Bartlett, Delwyn J.
    Univ Sydney, Woolcock Inst Med Res, Ctr Sleep & Chronobiol, CIRUS, Sydney, NSW, Australia..
    Yee, Brendon J.
    Univ Sydney, Woolcock Inst Med Res, Ctr Sleep & Chronobiol, CIRUS, Sydney, NSW, Australia..
    Openshaw, Hannah D.
    Univ Sydney, Woolcock Inst Med Res, Ctr Sleep & Chronobiol, CIRUS, Sydney, NSW, Australia..
    Grunstein, Ronald R.
    Univ Sydney, Woolcock Inst Med Res, Ctr Sleep & Chronobiol, CIRUS, Sydney, NSW, Australia..
    Gender differences in obstructive sleep apnoea, insomnia and restless legs syndrome in adults - What do we know?: A clinical update2018In: Sleep Medicine Reviews, ISSN 1087-0792, E-ISSN 1532-2955, Vol. 38, p. 28-38Article, review/survey (Refereed)
    Abstract [en]

    Research in sleep medicine over the last decades has involved a broad variety of sleep disorders in both men and women. Gender differences have been identified in sleep physiology as well as in the three most common sleep disorders: obstructive sleep apnoea (OSA), insomnia and restless legs syndrome (RLS). However, research on gender differences in sleep medicine appears limited. This clinical review aims to give an updated overview of gender differences, in relation to prevalence, clinical presentation, treatment and quality of life in OSA, insomnia and RLS. Future research directions in the adult population will also be discussed. (C) 2017 Elsevier Ltd. All rights reserved.

  • 26.
    Theorell-Haglöw, Jenny
    et al.
    Uppsala University, Disciplinary Domain of Medicine and Pharmacy, Faculty of Medicine, Department of Medical Sciences.
    Olafsdottir, Inga Sif
    Uppsala University, Disciplinary Domain of Medicine and Pharmacy, Faculty of Medicine, Department of Medical Sciences. Landspitali Univ Hosp, Dept Resp Med & Sleep, Reykjavik, Iceland.;Univ Iceland, Fac Med, Reykjavik, Iceland..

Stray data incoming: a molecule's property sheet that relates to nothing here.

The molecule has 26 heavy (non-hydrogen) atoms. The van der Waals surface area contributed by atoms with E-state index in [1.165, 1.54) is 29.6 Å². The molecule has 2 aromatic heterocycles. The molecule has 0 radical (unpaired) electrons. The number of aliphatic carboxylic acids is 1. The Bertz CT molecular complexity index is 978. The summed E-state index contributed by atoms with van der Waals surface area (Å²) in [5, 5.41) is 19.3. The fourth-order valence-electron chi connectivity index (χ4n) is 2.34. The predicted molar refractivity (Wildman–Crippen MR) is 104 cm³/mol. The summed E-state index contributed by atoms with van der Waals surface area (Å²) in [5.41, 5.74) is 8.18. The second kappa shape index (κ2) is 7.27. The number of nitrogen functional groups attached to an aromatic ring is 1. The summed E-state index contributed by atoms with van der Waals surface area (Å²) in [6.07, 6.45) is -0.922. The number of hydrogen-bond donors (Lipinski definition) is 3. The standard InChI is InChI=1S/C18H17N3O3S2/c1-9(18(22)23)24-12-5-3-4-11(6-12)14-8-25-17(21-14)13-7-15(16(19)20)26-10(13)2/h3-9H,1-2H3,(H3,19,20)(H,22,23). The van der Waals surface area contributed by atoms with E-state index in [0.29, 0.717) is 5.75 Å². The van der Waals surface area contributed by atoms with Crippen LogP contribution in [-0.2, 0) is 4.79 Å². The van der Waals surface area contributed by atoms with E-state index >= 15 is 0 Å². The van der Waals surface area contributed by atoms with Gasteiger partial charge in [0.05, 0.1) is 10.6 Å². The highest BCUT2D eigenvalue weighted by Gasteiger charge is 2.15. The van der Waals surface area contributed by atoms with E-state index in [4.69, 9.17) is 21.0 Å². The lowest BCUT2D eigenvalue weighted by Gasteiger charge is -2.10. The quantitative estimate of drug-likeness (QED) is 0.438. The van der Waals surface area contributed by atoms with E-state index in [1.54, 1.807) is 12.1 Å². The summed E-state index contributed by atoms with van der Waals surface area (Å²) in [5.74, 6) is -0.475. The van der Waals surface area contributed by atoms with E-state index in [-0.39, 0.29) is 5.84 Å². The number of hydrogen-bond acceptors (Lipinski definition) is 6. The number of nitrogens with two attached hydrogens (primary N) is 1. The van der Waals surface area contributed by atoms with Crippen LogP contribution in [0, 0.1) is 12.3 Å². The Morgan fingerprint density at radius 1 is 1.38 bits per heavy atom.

Benediktsdottir, Bryndis
    Landspitali Univ Hosp, Dept Resp Med & Sleep, Reykjavik, Iceland.;Univ Iceland, Fac Med, Reykjavik, Iceland..
    Gislason, Thorarinn
    Landspitali Univ Hosp, Dept Resp Med & Sleep, Reykjavik, Iceland.;Univ Iceland, Fac Med, Reykjavik, Iceland..
    Lindberg, Eva
    Uppsala University, Disciplinary Domain of Medicine and Pharmacy, Faculty of Medicine, Department of Medical Sciences.
    Janson, Christer
    Uppsala University, Disciplinary Domain of Medicine and Pharmacy, Faculty of Medicine, Department of Medical Sciences.
    Sex differences in reported and objectively measured sleep in COPD2016In: The International Journal of Chronic Obstructive Pulmonary Disease, ISSN 1176-9106, E-ISSN 1178-2005, Vol. 11, p. 151-160Article in journal (Refereed)
    Abstract [en]

    Background: The aim was to assess and compare reported sleep disturbances and objectively measured sleep in men and women with COPD compared with controls and also explore sex differences. Methods: A total of 96 patients with COPD and 90 age-and sex-matched controls answered a sleep questionnaire, underwent ambulatory polysomnography, a post-bronchodilatory spirometry, and blood sampling. Results: Of the patients with COPD, 51% reported sleep disturbances as compared with 31% in controls (P= 0.008). Sleep disturbances were significantly more prevalent in males with COPD compared with controls, whereas there was no significant difference in females. The use of hypnotics was more common among patients with COPD compared with controls, both in men (15% vs 0%, P= 0.009) and women (36% vs 16%, P= 0.03). The men with COPD had significantly longer recorded sleep latency than the male control group (23 vs 9.3 minutes, P<0.001), while no corresponding difference was found in women. In men with COPD, those with reported sleep disturbances had lower forced vital capacity, higher C-reactive protein, myeloperoxidase, and higher prevalence of chronic bronchitis. Conclusion: The COPD was associated with impaired sleep in men while the association was less clear in women. This was also confirmed by recorded longer sleep latency in male subjects with COPD compared with controls.